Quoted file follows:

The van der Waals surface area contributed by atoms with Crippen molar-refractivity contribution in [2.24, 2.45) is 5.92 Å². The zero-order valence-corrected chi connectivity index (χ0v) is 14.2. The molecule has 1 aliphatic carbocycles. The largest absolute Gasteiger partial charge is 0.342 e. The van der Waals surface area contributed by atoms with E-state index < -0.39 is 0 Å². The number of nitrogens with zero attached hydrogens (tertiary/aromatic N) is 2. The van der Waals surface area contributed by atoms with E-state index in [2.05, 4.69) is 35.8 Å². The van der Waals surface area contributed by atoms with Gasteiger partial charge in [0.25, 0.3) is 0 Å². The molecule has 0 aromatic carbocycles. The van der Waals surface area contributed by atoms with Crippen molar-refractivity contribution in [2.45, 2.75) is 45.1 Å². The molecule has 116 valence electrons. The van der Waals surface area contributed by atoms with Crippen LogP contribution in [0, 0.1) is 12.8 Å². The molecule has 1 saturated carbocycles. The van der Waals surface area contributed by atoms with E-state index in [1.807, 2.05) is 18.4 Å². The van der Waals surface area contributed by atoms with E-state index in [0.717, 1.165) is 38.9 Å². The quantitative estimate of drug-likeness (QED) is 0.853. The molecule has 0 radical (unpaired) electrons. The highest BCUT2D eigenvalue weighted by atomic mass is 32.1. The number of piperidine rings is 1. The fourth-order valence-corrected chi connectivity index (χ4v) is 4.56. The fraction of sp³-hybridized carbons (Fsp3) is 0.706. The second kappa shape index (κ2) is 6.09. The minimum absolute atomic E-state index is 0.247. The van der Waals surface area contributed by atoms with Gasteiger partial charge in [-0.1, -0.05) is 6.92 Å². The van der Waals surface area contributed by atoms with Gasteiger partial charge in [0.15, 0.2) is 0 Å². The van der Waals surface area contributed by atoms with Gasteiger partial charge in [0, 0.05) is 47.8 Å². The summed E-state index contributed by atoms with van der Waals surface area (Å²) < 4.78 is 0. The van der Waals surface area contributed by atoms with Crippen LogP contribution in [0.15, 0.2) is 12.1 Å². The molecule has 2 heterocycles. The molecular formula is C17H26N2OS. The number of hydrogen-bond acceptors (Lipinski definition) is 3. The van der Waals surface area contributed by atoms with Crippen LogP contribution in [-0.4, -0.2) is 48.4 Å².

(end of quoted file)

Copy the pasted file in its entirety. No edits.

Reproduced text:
The van der Waals surface area contributed by atoms with Crippen molar-refractivity contribution in [2.24, 2.45) is 5.92 Å². The zero-order valence-corrected chi connectivity index (χ0v) is 14.2. The molecule has 1 aliphatic carbocycles. The largest absolute Gasteiger partial charge is 0.342 e. The van der Waals surface area contributed by atoms with E-state index < -0.39 is 0 Å². The number of nitrogens with zero attached hydrogens (tertiary/aromatic N) is 2. The van der Waals surface area contributed by atoms with E-state index in [2.05, 4.69) is 35.8 Å². The van der Waals surface area contributed by atoms with Gasteiger partial charge in [0.25, 0.3) is 0 Å². The molecule has 0 aromatic carbocycles. The van der Waals surface area contributed by atoms with Crippen molar-refractivity contribution in [2.45, 2.75) is 45.1 Å². The molecule has 116 valence electrons. The van der Waals surface area contributed by atoms with Crippen LogP contribution in [0, 0.1) is 12.8 Å². The molecule has 1 saturated carbocycles. The van der Waals surface area contributed by atoms with E-state index in [1.807, 2.05) is 18.4 Å². The van der Waals surface area contributed by atoms with E-state index in [0.717, 1.165) is 38.9 Å². The quantitative estimate of drug-likeness (QED) is 0.853. The molecule has 0 radical (unpaired) electrons. The highest BCUT2D eigenvalue weighted by atomic mass is 32.1. The number of piperidine rings is 1. The fourth-order valence-corrected chi connectivity index (χ4v) is 4.56. The fraction of sp³-hybridized carbons (Fsp3) is 0.706. The second kappa shape index (κ2) is 6.09. The minimum absolute atomic E-state index is 0.247. The van der Waals surface area contributed by atoms with Gasteiger partial charge in [-0.1, -0.05) is 6.92 Å². The van der Waals surface area contributed by atoms with Gasteiger partial charge in [0.15, 0.2) is 0 Å². The van der Waals surface area contributed by atoms with Gasteiger partial charge in [0, 0.05) is 47.8 Å². The summed E-state index contributed by atoms with van der Waals surface area (Å²) < 4.78 is 0. The van der Waals surface area contributed by atoms with Crippen LogP contribution in [0.15, 0.2) is 12.1 Å². The molecule has 2 heterocycles. The molecular formula is C17H26N2OS. The number of hydrogen-bond acceptors (Lipinski definition) is 3. The van der Waals surface area contributed by atoms with Crippen LogP contribution in [-0.4, -0.2) is 48.4 Å².